• 1/2 green onion thinly sliced
  • 1/2 cup cooked rice you can use 1 cup for larger portion


  • Turn on the stove, put the frying pan on top, and set to high heat. Add mirin, soy sauce, sake, sugar, and chicken broth, then bring to a boil.
  • Toss in the onion and stir-fry for 1 minute on medium heat.
  • Add the sliced chicken and cook for 5 – 6 minutes or until they turn golden brown.
  • Get a small bowl and beat the egg into it. Pour the scrambled egg over the chicken and onion mix in the frying pan, cover with a lid, and cook for another minute.
  • Transfer the oyakodon into a rice bowl, add sauce, sprinkle with green onions, then serve.
Tried this recipe?Let us know how it was!

Cooking tips

This dish is usually made with chicken thighs, but you can use chicken breasts if you prefer. The key to making a good oyakodon is to cook the chicken until it is very tender.

You can use boneless, skinless chicken thighs, which remain juicy while simmering, but chicken breast can be substituted easily if desired.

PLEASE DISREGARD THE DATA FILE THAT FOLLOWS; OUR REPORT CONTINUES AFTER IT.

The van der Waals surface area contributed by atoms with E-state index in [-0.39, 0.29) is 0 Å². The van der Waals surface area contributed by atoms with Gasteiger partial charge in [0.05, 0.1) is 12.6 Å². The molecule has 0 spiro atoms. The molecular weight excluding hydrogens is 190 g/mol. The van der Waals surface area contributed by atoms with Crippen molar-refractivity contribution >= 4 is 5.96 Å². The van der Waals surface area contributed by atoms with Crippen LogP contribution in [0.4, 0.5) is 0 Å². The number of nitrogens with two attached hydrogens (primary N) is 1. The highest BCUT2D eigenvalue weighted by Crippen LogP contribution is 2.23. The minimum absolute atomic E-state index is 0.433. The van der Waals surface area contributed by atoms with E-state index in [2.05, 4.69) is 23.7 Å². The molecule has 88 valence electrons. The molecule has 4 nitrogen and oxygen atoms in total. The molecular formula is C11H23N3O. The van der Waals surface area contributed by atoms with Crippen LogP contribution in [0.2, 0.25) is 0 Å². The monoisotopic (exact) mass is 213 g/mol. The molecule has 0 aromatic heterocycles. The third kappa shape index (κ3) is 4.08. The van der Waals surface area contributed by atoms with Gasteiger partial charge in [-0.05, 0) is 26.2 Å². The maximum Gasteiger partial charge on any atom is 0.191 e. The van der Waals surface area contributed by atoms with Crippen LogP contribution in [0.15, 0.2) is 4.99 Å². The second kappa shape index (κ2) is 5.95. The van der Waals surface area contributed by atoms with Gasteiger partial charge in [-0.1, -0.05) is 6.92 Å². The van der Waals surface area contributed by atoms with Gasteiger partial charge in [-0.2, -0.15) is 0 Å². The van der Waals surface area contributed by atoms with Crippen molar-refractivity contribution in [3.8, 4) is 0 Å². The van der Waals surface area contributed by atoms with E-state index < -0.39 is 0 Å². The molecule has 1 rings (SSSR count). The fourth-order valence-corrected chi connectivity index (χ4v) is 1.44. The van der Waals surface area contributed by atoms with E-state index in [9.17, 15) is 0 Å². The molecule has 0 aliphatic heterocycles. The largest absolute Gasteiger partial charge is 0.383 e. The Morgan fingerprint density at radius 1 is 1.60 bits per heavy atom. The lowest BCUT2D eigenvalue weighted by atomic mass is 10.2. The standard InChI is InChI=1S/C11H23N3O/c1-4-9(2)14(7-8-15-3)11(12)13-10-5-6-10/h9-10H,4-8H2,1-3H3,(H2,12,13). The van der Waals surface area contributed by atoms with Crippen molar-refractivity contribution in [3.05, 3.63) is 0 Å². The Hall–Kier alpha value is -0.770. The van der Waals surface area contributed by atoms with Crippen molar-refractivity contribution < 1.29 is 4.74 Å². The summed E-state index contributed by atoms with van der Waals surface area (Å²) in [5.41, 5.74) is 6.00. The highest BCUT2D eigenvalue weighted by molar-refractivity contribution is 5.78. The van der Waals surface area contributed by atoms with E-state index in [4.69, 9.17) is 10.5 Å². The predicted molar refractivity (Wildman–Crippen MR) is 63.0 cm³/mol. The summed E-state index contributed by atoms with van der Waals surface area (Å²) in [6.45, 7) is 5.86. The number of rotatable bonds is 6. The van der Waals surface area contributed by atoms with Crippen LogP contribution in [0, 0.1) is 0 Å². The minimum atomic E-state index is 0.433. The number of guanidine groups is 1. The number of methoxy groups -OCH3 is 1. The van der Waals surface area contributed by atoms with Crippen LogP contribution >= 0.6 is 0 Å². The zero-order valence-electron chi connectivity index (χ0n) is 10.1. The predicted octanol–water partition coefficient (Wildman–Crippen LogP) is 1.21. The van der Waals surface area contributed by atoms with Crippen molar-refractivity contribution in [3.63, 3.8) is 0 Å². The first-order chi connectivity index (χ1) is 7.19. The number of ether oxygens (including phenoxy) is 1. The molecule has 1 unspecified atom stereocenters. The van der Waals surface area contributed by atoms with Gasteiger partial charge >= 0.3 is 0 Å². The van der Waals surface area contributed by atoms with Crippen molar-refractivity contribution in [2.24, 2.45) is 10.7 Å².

Be sure to slice the chicken thinly so that it cooks quickly, and avoid overcooking it.

It only takes about five to seven minutes to cook thighs, while three to four minutes is sufficient for cooking breasts.

If you want a richer flavor, you can also add some chopped mushrooms to the dish.

You can also add some mitsuba (Japanese wild parsley) or shiso leaves for a more traditional flavor. Watercress and regular Western parsley taste good too.

When it comes to rice, Japanese short-grain rice is the best type to use, but you can also use sushi rice or any other type of sticky rice.